[ilds] Durrell and Milton

James Gifford james.d.gifford at gmail.com
Thu Apr 8 11:30:30 PDT 2010


Hello Gulshan,

I'm quoting a paragraph from a chapter appearing in Corinne 
Alexandre-Garner's book from the 2008 Paris conference -- I co-authored 
this with Michael Stevens, and I believe it's due out any day now.  The 
gist relates to archival recuperations of variants of /Monsieur/ and the 
first chapter of /Livia/ in its variant published form.

Durrell also cites Milton via John Gray on p. 154 of /Pied Piper of 
Lovers/ (new edition) and disparagingly on p. 70 of /Panic Spring/ (new 
ed.) on a bookshelf: "Perhaps the way was effectively barred by the 
shelf full of preliminaries – permanganate, Milton, Sloane’s, and the 
atmosphere of Swift’s lady’s dressing room. Over the bed-head, on the 
wall, was a text, such as one sees in hiker’s hostels: The Lord is my 
Shepherd." (70)

Best,
James

--->
Durrell ends both versions of the Livia chapter with an allusion to 
Milton, who in turn alludes to Shakespeare, and all three were concerned 
with the inexhaustibility of the work of art. Furthermore, this allusion 
is supplemented in the variant by the obituary of Blanford quoted above. 
Both versions, however, end with Durrell’s dual author-protagonists 
offering to « wr[i]te a book to prove that the great Blanford is simply 
the fiction of one of his fictions  », which contributes to the « 
palimpsest of people »  that describes the form. In « Gog and Magog », 
where the importance of allusive relations between texts and authors is 
more overt, the reward for such an accomplishment sends the reader back 
to Blanford’s obituary quoted above, for Durrell then ends the chapter 
with Milton’s ‘obituary’ for Shakespeare: a « star y-pointed pyramid  », 
which derives from Milton’s « On Shakespear ». The matter is clearly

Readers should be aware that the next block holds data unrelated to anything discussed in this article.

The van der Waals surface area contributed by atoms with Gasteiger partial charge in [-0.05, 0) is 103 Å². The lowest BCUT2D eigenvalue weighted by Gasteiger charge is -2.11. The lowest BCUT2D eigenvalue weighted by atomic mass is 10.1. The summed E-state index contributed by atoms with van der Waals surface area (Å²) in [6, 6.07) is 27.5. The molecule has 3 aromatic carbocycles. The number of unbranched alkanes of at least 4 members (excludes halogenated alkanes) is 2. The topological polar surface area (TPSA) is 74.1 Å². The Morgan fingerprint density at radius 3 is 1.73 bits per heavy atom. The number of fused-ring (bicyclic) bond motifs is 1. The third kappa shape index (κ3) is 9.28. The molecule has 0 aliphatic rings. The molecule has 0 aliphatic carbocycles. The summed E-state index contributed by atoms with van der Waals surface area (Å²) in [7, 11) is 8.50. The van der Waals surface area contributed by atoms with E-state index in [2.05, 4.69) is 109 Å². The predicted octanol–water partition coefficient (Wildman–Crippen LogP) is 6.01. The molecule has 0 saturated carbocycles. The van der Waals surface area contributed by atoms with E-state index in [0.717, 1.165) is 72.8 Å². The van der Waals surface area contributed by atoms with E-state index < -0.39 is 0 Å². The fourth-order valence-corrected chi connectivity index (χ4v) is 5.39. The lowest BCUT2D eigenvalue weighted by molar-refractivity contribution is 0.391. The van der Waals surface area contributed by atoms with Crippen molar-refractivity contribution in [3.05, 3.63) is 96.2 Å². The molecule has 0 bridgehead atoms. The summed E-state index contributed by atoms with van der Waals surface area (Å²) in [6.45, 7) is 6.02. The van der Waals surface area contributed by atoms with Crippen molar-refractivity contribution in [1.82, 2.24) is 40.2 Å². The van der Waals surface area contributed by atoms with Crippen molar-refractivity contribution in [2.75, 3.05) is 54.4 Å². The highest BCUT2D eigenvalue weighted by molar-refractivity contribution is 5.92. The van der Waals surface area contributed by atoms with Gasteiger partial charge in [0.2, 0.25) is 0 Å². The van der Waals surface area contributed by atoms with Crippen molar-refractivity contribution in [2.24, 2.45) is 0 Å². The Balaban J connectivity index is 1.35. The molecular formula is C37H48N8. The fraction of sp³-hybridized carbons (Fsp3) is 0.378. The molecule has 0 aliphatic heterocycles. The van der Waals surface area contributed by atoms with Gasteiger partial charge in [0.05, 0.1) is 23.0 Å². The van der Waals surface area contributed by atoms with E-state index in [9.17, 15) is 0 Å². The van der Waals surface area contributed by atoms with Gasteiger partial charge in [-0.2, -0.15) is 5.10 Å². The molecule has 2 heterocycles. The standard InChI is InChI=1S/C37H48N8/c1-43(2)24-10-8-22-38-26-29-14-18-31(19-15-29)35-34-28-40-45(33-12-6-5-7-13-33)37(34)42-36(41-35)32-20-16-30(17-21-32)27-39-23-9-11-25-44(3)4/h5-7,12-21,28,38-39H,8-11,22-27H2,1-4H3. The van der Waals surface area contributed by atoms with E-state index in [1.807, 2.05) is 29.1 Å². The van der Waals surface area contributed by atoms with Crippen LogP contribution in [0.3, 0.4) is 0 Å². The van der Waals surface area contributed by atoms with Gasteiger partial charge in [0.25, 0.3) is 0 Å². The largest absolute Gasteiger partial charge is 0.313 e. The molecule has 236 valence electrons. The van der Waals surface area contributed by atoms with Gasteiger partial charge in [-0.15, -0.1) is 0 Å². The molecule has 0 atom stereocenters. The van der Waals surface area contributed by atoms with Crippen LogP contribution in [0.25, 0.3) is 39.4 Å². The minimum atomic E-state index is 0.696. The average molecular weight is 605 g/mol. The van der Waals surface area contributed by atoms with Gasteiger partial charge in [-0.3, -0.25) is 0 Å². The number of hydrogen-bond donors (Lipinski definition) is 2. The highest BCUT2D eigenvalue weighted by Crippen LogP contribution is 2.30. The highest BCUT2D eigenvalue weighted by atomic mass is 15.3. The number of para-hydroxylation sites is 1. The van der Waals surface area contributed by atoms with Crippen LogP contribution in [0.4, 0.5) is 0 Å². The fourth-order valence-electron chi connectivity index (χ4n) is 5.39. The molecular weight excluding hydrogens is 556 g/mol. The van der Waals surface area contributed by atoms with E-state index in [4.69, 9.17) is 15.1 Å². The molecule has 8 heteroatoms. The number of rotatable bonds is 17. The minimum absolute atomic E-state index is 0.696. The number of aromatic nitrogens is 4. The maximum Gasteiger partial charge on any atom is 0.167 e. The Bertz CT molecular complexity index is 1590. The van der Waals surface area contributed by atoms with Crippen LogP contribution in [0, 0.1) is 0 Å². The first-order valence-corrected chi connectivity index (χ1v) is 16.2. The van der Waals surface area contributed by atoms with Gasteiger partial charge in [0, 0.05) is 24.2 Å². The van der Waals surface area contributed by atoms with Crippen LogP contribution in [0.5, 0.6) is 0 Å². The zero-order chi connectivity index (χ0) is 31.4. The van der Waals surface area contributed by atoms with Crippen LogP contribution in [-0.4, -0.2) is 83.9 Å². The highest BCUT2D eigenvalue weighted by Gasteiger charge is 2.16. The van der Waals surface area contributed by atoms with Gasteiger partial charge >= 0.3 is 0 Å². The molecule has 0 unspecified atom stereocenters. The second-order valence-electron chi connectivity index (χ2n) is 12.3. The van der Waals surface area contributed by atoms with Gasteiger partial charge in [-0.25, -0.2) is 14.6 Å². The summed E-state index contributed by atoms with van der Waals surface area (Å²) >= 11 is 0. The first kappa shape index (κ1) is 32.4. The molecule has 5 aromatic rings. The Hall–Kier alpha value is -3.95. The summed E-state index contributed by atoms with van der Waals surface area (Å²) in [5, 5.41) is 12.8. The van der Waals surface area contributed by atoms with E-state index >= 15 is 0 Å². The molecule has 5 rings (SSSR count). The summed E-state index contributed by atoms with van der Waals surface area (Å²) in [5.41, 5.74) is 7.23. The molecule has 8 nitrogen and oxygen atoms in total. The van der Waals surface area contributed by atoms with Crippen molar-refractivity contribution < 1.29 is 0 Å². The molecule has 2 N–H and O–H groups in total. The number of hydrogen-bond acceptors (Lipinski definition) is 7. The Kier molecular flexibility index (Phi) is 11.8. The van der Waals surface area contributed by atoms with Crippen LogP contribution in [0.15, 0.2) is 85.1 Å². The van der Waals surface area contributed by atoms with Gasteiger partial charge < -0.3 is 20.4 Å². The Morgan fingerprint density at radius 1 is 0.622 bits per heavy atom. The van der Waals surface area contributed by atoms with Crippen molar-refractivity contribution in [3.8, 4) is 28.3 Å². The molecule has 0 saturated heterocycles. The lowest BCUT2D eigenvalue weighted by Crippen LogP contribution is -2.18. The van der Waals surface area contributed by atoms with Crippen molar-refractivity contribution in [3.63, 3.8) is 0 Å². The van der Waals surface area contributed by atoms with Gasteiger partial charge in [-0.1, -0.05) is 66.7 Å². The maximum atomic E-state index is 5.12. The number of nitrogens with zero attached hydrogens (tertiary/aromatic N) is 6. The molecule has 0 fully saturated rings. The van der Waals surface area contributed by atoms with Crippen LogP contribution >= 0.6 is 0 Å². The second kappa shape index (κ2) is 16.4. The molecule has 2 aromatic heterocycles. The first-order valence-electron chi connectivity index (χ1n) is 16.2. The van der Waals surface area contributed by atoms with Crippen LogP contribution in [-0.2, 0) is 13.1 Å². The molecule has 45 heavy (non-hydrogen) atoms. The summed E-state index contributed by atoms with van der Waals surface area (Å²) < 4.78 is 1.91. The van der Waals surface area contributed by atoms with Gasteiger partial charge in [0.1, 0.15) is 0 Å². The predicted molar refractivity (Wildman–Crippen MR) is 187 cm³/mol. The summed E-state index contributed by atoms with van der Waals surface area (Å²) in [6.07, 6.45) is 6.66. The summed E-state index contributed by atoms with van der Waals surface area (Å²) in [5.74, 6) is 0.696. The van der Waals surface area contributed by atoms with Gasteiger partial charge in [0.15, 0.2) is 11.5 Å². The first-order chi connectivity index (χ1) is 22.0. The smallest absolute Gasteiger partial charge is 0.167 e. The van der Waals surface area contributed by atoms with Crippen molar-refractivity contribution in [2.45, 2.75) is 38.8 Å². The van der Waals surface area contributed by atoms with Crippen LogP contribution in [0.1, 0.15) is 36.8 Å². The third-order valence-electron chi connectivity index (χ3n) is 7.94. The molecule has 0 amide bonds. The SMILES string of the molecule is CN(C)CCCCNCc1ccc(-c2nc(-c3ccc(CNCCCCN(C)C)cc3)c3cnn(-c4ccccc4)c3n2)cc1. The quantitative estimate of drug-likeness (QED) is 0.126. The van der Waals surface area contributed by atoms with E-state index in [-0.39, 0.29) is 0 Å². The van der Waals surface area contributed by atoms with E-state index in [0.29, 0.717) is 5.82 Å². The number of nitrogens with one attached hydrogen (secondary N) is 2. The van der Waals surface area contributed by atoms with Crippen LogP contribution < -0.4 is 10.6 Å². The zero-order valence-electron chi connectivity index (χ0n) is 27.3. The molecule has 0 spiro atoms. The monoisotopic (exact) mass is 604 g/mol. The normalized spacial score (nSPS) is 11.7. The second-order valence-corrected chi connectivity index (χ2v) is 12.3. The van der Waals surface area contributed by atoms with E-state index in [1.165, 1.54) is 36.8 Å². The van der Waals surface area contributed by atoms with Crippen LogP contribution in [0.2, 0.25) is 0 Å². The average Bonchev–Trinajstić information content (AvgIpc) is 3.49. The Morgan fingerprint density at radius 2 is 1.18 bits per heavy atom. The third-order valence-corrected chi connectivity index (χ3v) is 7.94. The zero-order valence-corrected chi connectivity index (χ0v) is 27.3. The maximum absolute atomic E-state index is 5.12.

posthumous—the epitaph to Sir Thomas Stanley in Tong Church is 
attributed to Shakespeare, and this provides Milton’s source materials 
in his own tribute to Shakespeare:

« Ask who lyes here but do not weep
He is not dead he doth but sleep
This stony register is for his bones […]
Not monumental stone preserves our Fame
Nor sky aspiring pyramids our name.  »

For Milton, this becomes

« What needs my Shakespear for his honour’d Bones,
The labour of an age in piled Stones,
Or that his hallow’d reliques should be hid
Under a Star-ypointing Pyramid?  »

Durrell’s gesture to position himself in this tradition of allusions is 
a longstanding habit across his oeuvre. In this instance, the palimpsest 
of people overlaps with allusion, belatedness, and the author finding 
himself and others in the « enormous common grave  » of the archive 
(especially since Shakespeare’s epitaph is speculative and is certainly 
minor in either case). Blanford finds his own letters in the files of 
his deceased friend, and in the last letter that ends the first chapter 
with an archival scrap, this grave speaks for both the book and the dead 
recipient while Blanford shifts from being an author to a reader: « 
later, when the blow falls, and I disappear from the scene, [this novel] 
will have to do duty, such as it is, for my star y-pointed pyramid . » 
The novel and the archive’s traces of its relics speak as a palimpsestic 
multiplicity in which the author is the fiction of the voices that came 
before and from which he develops, both within the current text at hand 
and in the whole of the tradition that generated its horizon of possibility.
<---

On 08/04/10 5:43 AM, G. R. Taneja wrote:
> I am much obliged to the List members who have responded to my previous
> query. May I turn to the the wisdom of the List yet again for some help.
>
> I was wondering if there is an indication of Durrell’s interest in
> Milton which can be easily accessed.
>
> Thanks.
> Gulshan Taneja**
>
>
>
> /In-between/ Website: <http://sites.google.com/site/inbetweeneslc>
>
> G. R. Taneja / Editor
> *In-between: Essays & Studies in Literary Criticism*
> Department of English, R. L. A. College, University of Delhi
> Anand Niketan Colony, Benito Juarez Marg,
> New Delhi-110 021, India
>
>
>
> ------------------------------------------------------------------------
> From: grtaneja47 at hotmail.com
> To: ilds at lists.uvic.ca
> Date: Sat, 3 Apr 2010 14:43:27 +0530
> Subject: [ilds] May 1968
>
> I shall be very grateful if I could interest the collective wisdom of
> the List for some help. I was wondering if there is any information
> available on how Durrell was preoccupied during the month of May, 1968
> while in France, in addition to the account provided in the Durrell
> biographies of MacNiven and Bowker.
>
> Thanks.
>
> Gulshan Taneja
>
> --
> _In-between_ Website: <http://sites.google.com/site/inbetweeneslc>
>
> G. R. Taneja / Editor
> In-between: Essays & Studies in Literary Criticism
> Department of English, R. L. A. College, University of Delhi
> Anand Niketan Colony, Benito Juarez Marg,
> New Delhi-110 021, India
>
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